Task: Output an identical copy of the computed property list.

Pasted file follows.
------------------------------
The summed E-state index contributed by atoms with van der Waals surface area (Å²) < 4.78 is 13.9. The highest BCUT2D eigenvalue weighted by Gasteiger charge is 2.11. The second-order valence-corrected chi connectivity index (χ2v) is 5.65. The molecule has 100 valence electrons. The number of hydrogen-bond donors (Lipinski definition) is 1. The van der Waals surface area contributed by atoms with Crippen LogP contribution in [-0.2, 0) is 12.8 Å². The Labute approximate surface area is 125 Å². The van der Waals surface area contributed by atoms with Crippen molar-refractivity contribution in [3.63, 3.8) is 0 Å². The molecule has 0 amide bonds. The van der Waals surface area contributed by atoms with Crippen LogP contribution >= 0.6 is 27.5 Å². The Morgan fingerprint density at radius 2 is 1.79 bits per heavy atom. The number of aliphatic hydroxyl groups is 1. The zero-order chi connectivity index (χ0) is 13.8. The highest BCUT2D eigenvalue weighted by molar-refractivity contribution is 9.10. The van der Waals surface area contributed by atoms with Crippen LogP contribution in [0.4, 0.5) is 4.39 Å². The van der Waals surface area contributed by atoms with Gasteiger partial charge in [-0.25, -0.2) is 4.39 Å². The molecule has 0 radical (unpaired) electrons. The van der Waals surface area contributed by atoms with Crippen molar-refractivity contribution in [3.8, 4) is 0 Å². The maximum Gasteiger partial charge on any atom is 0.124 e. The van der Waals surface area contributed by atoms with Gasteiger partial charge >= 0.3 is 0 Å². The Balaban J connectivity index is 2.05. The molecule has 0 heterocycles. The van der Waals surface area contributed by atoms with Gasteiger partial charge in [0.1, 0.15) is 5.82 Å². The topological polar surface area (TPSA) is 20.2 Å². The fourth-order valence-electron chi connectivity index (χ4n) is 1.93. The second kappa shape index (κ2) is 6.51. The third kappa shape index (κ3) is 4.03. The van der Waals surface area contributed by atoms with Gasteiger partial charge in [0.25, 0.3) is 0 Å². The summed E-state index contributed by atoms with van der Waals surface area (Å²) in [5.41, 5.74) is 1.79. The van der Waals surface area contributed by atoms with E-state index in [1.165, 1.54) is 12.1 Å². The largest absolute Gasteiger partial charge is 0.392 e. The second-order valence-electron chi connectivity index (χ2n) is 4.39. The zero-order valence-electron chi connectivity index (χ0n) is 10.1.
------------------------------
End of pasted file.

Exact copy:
The summed E-state index contributed by atoms with van der Waals surface area (Å²) < 4.78 is 13.9. The highest BCUT2D eigenvalue weighted by Gasteiger charge is 2.11. The second-order valence-corrected chi connectivity index (χ2v) is 5.65. The molecule has 100 valence electrons. The number of hydrogen-bond donors (Lipinski definition) is 1. The van der Waals surface area contributed by atoms with Crippen LogP contribution in [-0.2, 0) is 12.8 Å². The Labute approximate surface area is 125 Å². The van der Waals surface area contributed by atoms with Crippen molar-refractivity contribution in [3.63, 3.8) is 0 Å². The molecule has 0 amide bonds. The van der Waals surface area contributed by atoms with Crippen LogP contribution >= 0.6 is 27.5 Å². The Morgan fingerprint density at radius 2 is 1.79 bits per heavy atom. The number of aliphatic hydroxyl groups is 1. The zero-order chi connectivity index (χ0) is 13.8. The highest BCUT2D eigenvalue weighted by molar-refractivity contribution is 9.10. The van der Waals surface area contributed by atoms with Crippen LogP contribution in [0.4, 0.5) is 4.39 Å². The van der Waals surface area contributed by atoms with Gasteiger partial charge in [-0.25, -0.2) is 4.39 Å². The molecule has 0 radical (unpaired) electrons. The van der Waals surface area contributed by atoms with Crippen molar-refractivity contribution in [3.8, 4) is 0 Å². The maximum Gasteiger partial charge on any atom is 0.124 e. The van der Waals surface area contributed by atoms with Gasteiger partial charge >= 0.3 is 0 Å². The Balaban J connectivity index is 2.05. The molecule has 0 heterocycles. The van der Waals surface area contributed by atoms with Gasteiger partial charge in [0.1, 0.15) is 5.82 Å². The topological polar surface area (TPSA) is 20.2 Å². The fourth-order valence-electron chi connectivity index (χ4n) is 1.93. The second kappa shape index (κ2) is 6.51. The third kappa shape index (κ3) is 4.03. The van der Waals surface area contributed by atoms with Gasteiger partial charge in [0.25, 0.3) is 0 Å². The summed E-state index contributed by atoms with van der Waals surface area (Å²) in [5.41, 5.74) is 1.79. The van der Waals surface area contributed by atoms with E-state index in [1.165, 1.54) is 12.1 Å². The largest absolute Gasteiger partial charge is 0.392 e. The second-order valence-electron chi connectivity index (χ2n) is 4.39. The zero-order valence-electron chi connectivity index (χ0n) is 10.1.